The meanings of perspectival verbs and their implications on the taxonomy of projective content/conventional implicature

David Yoshikazu Oshima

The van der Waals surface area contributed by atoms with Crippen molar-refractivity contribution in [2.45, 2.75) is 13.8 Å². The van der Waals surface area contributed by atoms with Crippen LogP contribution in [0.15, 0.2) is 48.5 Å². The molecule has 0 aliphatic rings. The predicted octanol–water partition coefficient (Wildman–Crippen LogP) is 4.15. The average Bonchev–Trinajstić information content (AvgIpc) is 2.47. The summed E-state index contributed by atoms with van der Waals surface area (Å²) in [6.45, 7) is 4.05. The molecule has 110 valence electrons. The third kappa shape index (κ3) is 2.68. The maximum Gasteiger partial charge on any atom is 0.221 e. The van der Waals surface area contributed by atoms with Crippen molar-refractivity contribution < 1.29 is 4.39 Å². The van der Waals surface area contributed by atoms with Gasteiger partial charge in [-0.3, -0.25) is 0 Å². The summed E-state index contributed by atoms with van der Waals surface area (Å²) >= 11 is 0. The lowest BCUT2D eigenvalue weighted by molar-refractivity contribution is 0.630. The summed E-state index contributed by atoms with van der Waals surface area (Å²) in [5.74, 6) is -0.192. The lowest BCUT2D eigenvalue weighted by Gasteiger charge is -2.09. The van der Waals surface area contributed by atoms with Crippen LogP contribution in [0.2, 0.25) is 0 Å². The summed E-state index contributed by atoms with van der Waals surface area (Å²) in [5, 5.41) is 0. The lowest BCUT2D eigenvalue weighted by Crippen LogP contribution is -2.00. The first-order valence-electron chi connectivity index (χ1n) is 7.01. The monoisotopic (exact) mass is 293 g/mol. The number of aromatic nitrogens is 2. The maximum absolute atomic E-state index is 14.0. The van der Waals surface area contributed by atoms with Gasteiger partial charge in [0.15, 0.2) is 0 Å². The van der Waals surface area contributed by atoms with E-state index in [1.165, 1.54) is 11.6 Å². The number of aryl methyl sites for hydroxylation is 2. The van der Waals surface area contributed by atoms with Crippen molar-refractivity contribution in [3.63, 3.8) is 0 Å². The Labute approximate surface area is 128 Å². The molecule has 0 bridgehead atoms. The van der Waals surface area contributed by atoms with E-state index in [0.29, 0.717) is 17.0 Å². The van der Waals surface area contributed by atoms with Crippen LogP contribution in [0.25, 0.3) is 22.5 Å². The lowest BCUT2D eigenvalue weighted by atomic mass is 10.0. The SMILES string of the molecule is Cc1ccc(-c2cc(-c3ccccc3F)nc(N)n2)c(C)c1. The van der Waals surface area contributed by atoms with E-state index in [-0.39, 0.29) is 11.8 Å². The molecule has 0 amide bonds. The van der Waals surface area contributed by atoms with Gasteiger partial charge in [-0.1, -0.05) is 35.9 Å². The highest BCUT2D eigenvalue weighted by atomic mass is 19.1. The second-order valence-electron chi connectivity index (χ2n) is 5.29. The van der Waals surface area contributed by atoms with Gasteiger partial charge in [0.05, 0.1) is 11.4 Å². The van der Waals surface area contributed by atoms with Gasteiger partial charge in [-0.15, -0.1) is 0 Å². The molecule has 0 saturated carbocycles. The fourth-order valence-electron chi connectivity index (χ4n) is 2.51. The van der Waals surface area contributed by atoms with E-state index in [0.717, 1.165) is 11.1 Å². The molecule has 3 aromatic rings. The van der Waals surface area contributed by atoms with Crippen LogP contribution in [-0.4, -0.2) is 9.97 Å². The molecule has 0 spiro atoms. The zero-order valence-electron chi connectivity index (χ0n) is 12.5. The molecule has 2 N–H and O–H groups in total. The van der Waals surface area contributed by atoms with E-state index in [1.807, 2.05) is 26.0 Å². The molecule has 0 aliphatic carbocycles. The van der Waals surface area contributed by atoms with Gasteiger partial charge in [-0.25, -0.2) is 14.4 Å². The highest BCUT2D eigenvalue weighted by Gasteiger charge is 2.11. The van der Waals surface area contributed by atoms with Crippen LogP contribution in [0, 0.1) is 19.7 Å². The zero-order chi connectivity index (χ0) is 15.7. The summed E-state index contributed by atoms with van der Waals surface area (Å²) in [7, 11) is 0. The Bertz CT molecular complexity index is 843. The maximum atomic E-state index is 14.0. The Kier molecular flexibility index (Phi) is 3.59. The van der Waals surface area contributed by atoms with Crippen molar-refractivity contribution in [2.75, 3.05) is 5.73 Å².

This work discusses the  presuppositional meanings of three kinds of perspectival (perspective-sensitive) verbs: (i) motion-deictic verbs, (ii) empathy-loaded verbs, and (iii) referent-honorific verbs, and their implications on the taxonomy of "projective content", which subsumes but is not limited to presupposition. Building on Tonhauser, Beaver, Roberts & Simons's (2013; "Toward a taxonomy of projective content", Language 89) four-way classification of projective content, I propose a more fine-grained, six-way classification that distinguishes "global-context oriented" content, which obligatorily projects through a "filter" operator such as a belief predicate, and "ambioriented" content, which  optionally does so. I also develop a "pseudo-multidimensional" representation of natural language meaning, where (i) proffered content, (ii) nonpresuppositional projective content, and (iii) presuppositional projective content have distinct roles in the sentence meaning, while anaphoric interaction across them is nevertheless possible.

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